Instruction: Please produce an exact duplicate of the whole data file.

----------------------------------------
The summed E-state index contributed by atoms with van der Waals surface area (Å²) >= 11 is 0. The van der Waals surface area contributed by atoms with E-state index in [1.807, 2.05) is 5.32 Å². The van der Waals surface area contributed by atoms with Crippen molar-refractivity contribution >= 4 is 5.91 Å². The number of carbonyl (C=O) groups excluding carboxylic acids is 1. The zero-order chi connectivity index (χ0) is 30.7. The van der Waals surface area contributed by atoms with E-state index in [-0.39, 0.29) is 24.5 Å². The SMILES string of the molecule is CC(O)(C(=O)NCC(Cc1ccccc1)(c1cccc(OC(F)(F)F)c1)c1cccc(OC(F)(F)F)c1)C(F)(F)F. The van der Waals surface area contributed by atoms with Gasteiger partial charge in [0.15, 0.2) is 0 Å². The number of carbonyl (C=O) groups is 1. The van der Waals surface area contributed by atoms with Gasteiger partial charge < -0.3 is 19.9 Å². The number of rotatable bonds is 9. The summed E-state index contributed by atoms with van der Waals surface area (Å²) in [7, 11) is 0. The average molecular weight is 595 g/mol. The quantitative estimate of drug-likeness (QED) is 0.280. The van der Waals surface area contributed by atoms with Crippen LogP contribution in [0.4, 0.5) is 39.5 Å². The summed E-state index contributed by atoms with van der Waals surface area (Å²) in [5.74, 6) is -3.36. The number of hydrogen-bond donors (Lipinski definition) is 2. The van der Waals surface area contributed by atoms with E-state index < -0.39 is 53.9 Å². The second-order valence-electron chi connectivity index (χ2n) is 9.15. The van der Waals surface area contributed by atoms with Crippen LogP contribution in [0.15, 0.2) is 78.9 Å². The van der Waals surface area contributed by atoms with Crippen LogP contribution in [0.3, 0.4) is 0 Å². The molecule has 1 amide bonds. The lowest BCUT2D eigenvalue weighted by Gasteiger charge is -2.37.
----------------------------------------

The summed E-state index contributed by atoms with van der Waals surface area (Å²) >= 11 is 0. The van der Waals surface area contributed by atoms with E-state index in [1.807, 2.05) is 5.32 Å². The van der Waals surface area contributed by atoms with Crippen molar-refractivity contribution >= 4 is 5.91 Å². The number of carbonyl (C=O) groups excluding carboxylic acids is 1. The zero-order chi connectivity index (χ0) is 30.7. The van der Waals surface area contributed by atoms with E-state index in [-0.39, 0.29) is 24.5 Å². The SMILES string of the molecule is CC(O)(C(=O)NCC(Cc1ccccc1)(c1cccc(OC(F)(F)F)c1)c1cccc(OC(F)(F)F)c1)C(F)(F)F. The van der Waals surface area contributed by atoms with Gasteiger partial charge in [0.15, 0.2) is 0 Å². The number of carbonyl (C=O) groups is 1. The van der Waals surface area contributed by atoms with Gasteiger partial charge < -0.3 is 19.9 Å². The number of rotatable bonds is 9. The summed E-state index contributed by atoms with van der Waals surface area (Å²) in [7, 11) is 0. The average molecular weight is 595 g/mol. The quantitative estimate of drug-likeness (QED) is 0.280. The van der Waals surface area contributed by atoms with Crippen LogP contribution in [0.4, 0.5) is 39.5 Å². The summed E-state index contributed by atoms with van der Waals surface area (Å²) in [5.74, 6) is -3.36. The number of hydrogen-bond donors (Lipinski definition) is 2. The van der Waals surface area contributed by atoms with E-state index < -0.39 is 53.9 Å². The second-order valence-electron chi connectivity index (χ2n) is 9.15. The van der Waals surface area contributed by atoms with Crippen LogP contribution in [0.15, 0.2) is 78.9 Å². The van der Waals surface area contributed by atoms with Crippen LogP contribution in [0.3, 0.4) is 0 Å². The molecule has 1 amide bonds. The lowest BCUT2D eigenvalue weighted by Gasteiger charge is -2.37.